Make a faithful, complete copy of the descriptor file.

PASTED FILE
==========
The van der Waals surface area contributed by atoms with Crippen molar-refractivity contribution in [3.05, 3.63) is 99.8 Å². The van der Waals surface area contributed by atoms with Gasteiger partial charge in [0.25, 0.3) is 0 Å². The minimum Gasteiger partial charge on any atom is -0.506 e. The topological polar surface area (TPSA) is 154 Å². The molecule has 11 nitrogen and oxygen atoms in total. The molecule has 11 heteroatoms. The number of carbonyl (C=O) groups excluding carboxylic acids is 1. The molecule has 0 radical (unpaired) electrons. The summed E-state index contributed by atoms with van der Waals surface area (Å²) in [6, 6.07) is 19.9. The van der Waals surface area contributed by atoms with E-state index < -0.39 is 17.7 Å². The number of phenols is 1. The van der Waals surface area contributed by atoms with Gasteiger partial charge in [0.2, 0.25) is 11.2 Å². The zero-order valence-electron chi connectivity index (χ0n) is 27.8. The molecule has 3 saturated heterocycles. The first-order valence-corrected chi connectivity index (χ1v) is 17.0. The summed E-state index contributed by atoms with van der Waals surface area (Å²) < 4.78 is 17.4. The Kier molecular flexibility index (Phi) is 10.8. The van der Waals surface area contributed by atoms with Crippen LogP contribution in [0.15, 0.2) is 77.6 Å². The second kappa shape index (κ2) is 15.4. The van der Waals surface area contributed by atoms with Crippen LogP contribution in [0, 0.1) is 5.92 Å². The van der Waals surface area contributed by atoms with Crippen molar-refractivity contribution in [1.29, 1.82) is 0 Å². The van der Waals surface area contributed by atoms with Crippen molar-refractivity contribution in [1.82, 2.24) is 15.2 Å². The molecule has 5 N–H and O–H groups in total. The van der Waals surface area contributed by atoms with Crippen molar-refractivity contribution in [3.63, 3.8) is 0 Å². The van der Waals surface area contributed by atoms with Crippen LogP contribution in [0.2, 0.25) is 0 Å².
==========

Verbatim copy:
The van der Waals surface area contributed by atoms with Crippen molar-refractivity contribution in [3.05, 3.63) is 99.8 Å². The van der Waals surface area contributed by atoms with Gasteiger partial charge in [0.25, 0.3) is 0 Å². The minimum Gasteiger partial charge on any atom is -0.506 e. The topological polar surface area (TPSA) is 154 Å². The molecule has 11 nitrogen and oxygen atoms in total. The molecule has 11 heteroatoms. The number of carbonyl (C=O) groups excluding carboxylic acids is 1. The molecule has 0 radical (unpaired) electrons. The summed E-state index contributed by atoms with van der Waals surface area (Å²) in [6, 6.07) is 19.9. The van der Waals surface area contributed by atoms with E-state index < -0.39 is 17.7 Å². The number of phenols is 1. The van der Waals surface area contributed by atoms with Gasteiger partial charge in [0.2, 0.25) is 11.2 Å². The zero-order valence-electron chi connectivity index (χ0n) is 27.8. The molecule has 3 saturated heterocycles. The first-order valence-corrected chi connectivity index (χ1v) is 17.0. The summed E-state index contributed by atoms with van der Waals surface area (Å²) < 4.78 is 17.4. The Kier molecular flexibility index (Phi) is 10.8. The van der Waals surface area contributed by atoms with Crippen LogP contribution in [0.15, 0.2) is 77.6 Å². The second kappa shape index (κ2) is 15.4. The van der Waals surface area contributed by atoms with Crippen LogP contribution in [0, 0.1) is 5.92 Å². The van der Waals surface area contributed by atoms with Crippen molar-refractivity contribution in [1.29, 1.82) is 0 Å². The van der Waals surface area contributed by atoms with Crippen molar-refractivity contribution in [1.82, 2.24) is 15.2 Å². The molecule has 5 N–H and O–H groups in total. The van der Waals surface area contributed by atoms with Crippen molar-refractivity contribution in [3.63, 3.8) is 0 Å². The van der Waals surface area contributed by atoms with Crippen LogP contribution in [0.2, 0.25) is 0 Å².